My CD64 self boot, load any protected cartridge mod (Any game up to 256Mb)

Discussion in 'Modding and Hacking - Consoles and Electronics' started by Seeds, Dec 24, 2016.

  1. Seeds

    Seeds Member

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    Hello, not that many of you would probably care because this thing is so old, kind of obscure, and severely outdated; but I thought I should share what I did here for anyone interested, and that I'm kind of proud of this.

    I spent a ridiculous amount of time on this mod, mostly due to inexperience with electronics and soldering. It was a good beginner practice project and I've learned a lot about soldering so this little project wasn't all that pointless to me. I am an electrician by trade so I know a little about electricity and continuity but zip about computer chips, so by metering things out I understand what connections have to be made where to make them but I do not fully understand what the chips are doing.
    If anyone can give me any pointers, tips, or what I could have done to make this project better looking, more efficient, or some insider knowledge on how the N64 games protection chips work in the way a complete bumbling idiot would understand, please let me know!

    For anyone that doesn't know the CD64 is a backup unit that sits underneath the N64 that allows you to play backup games from a CD rom. You can read a little about it here: https://en.wikipedia.org/wiki/CD64_(Nintendo).
    [​IMG]
    This is a picture of my CD64 collection.

    The CD64 requires a game inserted it with a 6102 boot chip boot the CD64. To play certain games, or load cartridges with a different boot chip you would have to use a device called the parallel cartridge decoder.
    [​IMG]
    With a parallel cartridge decoder you insert a game with a 6102 chip on top and the protected game on the bottom. The problem I have with this is how irritating, inconvenient and ugly this thing looks. So I finally took the challenge and decided wire the protected cartridge decoder into the CD64 itself.


    The inside of the parallel cartridge decoder looks like this:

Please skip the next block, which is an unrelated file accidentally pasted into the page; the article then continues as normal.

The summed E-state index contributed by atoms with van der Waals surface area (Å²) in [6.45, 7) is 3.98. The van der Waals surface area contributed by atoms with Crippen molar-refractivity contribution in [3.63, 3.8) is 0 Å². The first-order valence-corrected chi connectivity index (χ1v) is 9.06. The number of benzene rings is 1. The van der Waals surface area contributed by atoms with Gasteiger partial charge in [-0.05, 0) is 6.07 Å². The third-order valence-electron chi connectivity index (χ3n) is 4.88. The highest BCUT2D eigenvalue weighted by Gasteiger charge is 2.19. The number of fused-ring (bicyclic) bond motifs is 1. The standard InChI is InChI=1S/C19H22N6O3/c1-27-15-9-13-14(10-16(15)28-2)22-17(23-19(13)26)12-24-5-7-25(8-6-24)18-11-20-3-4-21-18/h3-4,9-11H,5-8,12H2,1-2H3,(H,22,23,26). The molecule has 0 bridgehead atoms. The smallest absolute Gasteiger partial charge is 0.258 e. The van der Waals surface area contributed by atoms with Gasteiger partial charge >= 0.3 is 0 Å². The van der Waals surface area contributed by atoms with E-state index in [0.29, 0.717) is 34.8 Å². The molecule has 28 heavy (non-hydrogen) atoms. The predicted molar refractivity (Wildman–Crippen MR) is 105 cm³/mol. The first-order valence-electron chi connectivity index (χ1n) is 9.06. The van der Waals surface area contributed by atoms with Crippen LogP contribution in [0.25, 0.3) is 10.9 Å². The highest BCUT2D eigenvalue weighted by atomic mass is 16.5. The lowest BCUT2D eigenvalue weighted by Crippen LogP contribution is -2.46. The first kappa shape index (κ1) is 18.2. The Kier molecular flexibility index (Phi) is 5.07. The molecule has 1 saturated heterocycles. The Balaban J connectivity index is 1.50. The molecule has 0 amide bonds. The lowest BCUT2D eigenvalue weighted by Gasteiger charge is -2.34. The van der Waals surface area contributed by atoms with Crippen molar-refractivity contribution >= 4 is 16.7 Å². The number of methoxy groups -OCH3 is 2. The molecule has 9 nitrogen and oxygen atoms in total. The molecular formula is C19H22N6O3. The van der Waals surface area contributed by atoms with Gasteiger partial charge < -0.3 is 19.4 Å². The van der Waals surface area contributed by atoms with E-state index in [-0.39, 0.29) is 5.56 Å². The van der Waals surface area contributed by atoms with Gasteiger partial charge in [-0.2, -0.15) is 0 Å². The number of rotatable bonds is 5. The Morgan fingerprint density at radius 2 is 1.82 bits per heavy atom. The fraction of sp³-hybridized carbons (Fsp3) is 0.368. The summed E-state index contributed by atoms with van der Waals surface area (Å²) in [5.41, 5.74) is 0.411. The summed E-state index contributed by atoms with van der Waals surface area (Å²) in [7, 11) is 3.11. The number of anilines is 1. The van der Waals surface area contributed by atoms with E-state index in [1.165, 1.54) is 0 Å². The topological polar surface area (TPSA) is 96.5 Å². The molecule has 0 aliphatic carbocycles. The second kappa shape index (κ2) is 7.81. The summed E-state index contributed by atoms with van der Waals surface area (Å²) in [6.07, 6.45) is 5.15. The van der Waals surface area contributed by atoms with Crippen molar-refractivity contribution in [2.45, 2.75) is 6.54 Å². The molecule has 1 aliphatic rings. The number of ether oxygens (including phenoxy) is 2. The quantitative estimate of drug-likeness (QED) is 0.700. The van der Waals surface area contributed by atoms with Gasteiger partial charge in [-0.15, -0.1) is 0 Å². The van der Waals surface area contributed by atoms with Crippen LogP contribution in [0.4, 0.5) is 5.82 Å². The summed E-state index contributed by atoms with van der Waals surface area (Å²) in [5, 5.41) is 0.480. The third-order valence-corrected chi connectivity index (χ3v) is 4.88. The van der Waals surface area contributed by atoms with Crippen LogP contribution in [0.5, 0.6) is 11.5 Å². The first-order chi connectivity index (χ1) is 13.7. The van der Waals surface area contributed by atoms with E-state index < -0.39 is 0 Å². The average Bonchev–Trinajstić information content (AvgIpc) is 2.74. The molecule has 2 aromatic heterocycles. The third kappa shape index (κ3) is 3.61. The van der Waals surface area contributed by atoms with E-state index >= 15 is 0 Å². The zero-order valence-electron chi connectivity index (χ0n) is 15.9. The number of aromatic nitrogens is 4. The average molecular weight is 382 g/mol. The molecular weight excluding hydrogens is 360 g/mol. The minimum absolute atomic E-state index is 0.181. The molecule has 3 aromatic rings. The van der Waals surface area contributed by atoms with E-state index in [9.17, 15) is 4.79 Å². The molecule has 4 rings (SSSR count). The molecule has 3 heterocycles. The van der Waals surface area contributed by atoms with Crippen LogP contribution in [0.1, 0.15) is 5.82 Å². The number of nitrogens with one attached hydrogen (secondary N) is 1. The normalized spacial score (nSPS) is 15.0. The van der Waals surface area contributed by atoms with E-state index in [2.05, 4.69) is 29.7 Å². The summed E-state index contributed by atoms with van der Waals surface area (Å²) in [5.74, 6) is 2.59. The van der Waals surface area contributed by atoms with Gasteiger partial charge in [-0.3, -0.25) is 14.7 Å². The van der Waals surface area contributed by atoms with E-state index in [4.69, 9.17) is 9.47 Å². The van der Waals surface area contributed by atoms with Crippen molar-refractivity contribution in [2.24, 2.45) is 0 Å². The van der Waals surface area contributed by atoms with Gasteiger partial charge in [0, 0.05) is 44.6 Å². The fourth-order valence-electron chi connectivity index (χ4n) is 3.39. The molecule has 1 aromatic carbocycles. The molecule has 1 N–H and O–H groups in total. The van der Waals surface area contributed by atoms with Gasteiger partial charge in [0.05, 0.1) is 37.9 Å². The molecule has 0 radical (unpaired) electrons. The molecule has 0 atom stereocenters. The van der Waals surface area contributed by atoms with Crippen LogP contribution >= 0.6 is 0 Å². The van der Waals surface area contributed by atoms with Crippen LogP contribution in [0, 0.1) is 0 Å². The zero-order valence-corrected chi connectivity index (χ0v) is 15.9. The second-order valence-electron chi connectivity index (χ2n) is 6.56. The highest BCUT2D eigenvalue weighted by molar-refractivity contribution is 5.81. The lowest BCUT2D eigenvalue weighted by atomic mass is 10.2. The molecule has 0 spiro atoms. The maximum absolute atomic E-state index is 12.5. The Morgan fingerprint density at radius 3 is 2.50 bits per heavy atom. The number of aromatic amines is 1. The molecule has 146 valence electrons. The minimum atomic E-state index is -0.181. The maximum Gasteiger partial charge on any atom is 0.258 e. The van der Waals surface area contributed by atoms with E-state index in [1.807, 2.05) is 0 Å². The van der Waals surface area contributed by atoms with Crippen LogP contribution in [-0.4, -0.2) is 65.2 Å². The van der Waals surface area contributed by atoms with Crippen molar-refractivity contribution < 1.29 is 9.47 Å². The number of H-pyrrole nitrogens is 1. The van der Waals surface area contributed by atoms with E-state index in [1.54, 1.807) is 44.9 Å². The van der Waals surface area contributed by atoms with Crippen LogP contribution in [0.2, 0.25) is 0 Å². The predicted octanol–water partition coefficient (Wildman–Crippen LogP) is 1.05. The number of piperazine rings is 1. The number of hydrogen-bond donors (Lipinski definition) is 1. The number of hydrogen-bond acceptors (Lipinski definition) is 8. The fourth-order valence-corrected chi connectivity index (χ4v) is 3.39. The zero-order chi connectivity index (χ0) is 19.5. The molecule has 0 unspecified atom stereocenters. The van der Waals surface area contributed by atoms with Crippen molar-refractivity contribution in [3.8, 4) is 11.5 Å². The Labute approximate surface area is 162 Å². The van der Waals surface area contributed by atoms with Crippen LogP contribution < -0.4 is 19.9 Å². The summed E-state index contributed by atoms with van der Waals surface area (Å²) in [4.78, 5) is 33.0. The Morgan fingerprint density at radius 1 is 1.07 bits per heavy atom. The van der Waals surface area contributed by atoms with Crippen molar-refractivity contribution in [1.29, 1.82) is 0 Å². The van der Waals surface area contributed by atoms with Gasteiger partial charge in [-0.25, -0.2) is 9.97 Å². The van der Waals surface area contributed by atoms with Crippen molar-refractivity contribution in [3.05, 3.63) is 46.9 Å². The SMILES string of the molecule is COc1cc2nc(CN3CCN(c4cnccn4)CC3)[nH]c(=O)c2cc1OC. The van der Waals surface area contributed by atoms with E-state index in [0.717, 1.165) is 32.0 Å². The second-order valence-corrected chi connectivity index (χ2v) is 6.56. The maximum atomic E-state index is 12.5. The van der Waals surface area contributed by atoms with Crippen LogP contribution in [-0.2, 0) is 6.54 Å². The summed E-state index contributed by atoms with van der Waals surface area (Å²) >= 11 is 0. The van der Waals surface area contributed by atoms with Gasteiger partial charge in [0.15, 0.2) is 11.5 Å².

[​IMG]
    It's cut in half because I had an idea originally for this project that just didn't pan out.

    There is very limited room inside the CD64 with the CDROM drive inside so I had to do some serious thinking how I was going to fit this in.
    Basically how the deprotect cartridge is connected is: Pins 1(ground),3,4,5,7,9(+.3.3V),11,12,15,16, ,28,29,30,32,33,36,37,40,41 from the boot cartridge and protected cartridge (When inserted) are all connected in parallel to the pins on the chip inside the deprotect cartridge. There are 3 separate pins on the chip for pin 35; one intercepts 35 on boot cartridge, one intercepts 35 on the protected cartridge, and one connects from 35 to the CD64. Pins 43 and 18 are disconnected completely from the protected cartridge, and are connected straight through from the boot cartridge to the CD64. All the rest of the pins required to load a game are paralleled from the protected cart and boot cart straight to CD64. (I used the bare minimum connections using this forum post as a guide http://bitfixgaming.boards.net/thread/99/bungles-pin-n64-wiring-guide.

    I first started this project by taking apart a boot cartridge (in this case I chose winback). This game doesn't have a save chip, but if it did I would have removed it so I can still use a cartridge inserted into cd64 for saving. I removed the 6102 chip and inserted an UltraCIC II chip (This chip resolves compatibility issues with many non-6102 games and also add the option to switch between pal and non pal games. This chip is originally designed for the Everdrive but works the same in this case. We can all now finally play banjo-tooie problem free on the CD64! I bought the chip from aliexpress for $8 here: https://www.aliexpress.com/store/pr...4Plus-N64-Flash-Cart/1902006_32431977887.html